HAVING spent the majority of her career working in catering at a local leisure centre, Wendy Christie was new to the care sector when she joined the North East Autism Society (NEAS) as a residential child carer in March 2021.

After the leisure centre she worked at closed its catering offer, Wendy considered applying for catering work elsewhere – however it was the daughter of a friend who suggested she applied for a role with NEAS.

And after completing the Society’s week-long induction, e-learning and training on the job, Wendy felt ready to take on the new challenge – and she says she’s never looked back.

“There are jobs out there which are the same day in, day out, but every day here there’s something different going on, which is good,” Wendy says. 

“As long as the boys are happy, that’s the main thing.”

The 52-year-old, from Sunderland, says the best thing about the job is helping the young people who live in the home to progress through life.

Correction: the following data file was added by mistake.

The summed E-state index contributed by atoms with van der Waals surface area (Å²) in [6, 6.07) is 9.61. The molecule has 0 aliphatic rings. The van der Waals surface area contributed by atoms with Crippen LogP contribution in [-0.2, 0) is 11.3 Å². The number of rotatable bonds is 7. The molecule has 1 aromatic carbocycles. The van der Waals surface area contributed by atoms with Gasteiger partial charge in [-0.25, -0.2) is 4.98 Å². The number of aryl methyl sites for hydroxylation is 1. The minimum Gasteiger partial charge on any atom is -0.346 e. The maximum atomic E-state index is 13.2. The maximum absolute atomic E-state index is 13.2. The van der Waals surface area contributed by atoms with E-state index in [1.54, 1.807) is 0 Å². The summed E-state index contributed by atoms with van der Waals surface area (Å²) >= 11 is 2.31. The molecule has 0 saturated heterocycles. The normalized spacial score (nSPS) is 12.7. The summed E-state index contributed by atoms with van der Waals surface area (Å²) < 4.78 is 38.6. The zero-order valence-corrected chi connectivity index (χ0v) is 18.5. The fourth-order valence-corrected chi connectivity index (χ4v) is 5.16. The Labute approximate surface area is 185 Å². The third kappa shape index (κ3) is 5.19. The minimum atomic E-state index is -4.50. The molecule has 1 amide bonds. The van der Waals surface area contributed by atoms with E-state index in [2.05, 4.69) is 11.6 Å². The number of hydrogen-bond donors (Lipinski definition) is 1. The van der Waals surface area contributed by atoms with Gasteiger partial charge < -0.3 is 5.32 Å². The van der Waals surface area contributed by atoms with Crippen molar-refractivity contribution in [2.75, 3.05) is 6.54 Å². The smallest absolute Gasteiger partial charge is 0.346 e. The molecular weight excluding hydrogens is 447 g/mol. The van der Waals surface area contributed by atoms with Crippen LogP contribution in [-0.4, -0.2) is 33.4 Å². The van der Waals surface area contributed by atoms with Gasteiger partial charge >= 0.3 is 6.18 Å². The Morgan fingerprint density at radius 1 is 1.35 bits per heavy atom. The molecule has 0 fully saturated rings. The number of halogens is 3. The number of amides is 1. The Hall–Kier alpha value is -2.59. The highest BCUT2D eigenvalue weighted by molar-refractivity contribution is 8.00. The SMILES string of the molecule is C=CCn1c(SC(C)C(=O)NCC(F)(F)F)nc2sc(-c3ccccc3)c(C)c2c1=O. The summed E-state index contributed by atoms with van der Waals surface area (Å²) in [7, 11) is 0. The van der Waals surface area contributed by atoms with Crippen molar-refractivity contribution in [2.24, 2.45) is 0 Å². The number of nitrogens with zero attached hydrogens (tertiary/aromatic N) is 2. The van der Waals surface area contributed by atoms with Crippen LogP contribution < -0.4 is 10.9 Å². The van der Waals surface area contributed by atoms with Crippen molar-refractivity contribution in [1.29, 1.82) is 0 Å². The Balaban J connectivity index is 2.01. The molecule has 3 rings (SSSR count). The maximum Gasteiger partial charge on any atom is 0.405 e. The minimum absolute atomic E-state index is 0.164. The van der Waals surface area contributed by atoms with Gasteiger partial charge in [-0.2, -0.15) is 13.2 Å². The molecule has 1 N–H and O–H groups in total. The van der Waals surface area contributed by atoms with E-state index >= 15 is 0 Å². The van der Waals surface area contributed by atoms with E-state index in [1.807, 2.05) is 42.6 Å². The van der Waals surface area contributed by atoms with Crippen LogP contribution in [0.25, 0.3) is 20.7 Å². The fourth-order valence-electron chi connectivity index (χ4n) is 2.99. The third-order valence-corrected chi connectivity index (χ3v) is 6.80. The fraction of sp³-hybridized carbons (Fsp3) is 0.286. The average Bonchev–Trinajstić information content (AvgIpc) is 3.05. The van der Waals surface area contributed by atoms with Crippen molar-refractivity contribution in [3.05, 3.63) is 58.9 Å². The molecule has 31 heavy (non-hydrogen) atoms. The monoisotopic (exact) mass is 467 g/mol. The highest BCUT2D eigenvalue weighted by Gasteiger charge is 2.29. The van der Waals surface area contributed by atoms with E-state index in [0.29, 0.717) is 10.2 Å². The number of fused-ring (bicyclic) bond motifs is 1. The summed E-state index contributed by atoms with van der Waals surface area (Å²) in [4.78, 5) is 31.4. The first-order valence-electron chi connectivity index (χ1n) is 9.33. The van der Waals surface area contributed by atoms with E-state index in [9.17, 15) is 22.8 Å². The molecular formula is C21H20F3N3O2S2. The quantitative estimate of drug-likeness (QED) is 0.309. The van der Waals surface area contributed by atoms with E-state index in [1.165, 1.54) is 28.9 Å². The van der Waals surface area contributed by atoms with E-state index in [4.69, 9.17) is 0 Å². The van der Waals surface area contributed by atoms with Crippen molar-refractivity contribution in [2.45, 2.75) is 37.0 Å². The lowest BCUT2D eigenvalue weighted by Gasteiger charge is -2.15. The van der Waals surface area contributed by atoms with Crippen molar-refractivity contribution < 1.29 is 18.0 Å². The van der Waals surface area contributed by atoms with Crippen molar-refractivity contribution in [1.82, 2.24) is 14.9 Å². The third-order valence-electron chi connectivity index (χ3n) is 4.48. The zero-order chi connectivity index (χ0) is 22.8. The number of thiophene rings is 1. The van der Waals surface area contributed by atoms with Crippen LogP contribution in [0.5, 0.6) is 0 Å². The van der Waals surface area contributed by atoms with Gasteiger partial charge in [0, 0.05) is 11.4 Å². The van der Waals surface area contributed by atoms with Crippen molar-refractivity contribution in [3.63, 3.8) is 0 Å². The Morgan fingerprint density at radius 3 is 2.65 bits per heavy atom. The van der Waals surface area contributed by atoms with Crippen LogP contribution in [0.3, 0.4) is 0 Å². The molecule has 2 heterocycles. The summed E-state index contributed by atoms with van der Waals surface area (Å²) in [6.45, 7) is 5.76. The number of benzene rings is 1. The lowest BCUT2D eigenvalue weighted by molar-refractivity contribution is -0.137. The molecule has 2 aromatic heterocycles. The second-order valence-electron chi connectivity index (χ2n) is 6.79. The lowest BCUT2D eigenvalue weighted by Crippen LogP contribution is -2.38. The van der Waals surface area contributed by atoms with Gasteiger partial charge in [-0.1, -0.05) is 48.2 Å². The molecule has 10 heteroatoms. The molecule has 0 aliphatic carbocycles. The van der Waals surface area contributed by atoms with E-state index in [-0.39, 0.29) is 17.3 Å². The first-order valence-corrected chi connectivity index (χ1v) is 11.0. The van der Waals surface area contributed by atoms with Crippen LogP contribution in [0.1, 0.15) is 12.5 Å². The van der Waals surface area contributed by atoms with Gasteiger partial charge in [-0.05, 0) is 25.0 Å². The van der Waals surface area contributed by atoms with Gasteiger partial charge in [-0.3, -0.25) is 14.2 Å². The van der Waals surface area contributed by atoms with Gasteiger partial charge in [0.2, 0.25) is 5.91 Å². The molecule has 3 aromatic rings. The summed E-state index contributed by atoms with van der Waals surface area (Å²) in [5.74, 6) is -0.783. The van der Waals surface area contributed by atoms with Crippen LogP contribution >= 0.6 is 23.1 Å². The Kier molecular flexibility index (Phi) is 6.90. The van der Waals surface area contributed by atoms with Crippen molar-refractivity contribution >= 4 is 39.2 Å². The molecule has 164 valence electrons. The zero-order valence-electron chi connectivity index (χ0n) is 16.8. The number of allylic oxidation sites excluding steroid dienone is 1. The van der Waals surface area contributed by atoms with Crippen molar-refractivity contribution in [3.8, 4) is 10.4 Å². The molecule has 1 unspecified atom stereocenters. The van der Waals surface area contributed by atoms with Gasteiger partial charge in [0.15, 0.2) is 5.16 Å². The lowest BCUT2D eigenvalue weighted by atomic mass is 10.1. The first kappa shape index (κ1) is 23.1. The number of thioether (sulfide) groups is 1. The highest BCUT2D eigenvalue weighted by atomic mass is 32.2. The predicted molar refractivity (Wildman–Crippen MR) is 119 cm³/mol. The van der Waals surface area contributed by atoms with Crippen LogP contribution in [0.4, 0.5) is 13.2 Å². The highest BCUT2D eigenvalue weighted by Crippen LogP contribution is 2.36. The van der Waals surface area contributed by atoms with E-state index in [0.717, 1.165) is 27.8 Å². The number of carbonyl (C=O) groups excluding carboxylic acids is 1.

Helping them with their life skills, seeing their faces light up if there’s something going on in the house or their birthday. The best bit of the job is seeing their smiley faces and them being happy

“Your job here is to help them, to make sure their lives go as smoothly as possible.”

As well as helping them within the home, Wendy accompanies the boys on day trips, doing activities such as rock-wall climbing and even on summer holidays.

And since joining NEAS, Wendy has taken on extra responsibilities within the home such as overseeing the food and meal planning, including doing the grocery shopping and doing the majority of the cooking.

“It’s just like a family home with a sitting room, kitchen, bedrooms and bathrooms,” Wendy adds. “We have it this way because it is the boys’ home.”

Asked if she would recommend a career with NEAS, she adds: “Try it, it is different. It’s challenging at times, yes, but if you enjoy going out to different places and working with children, then apply for it.”

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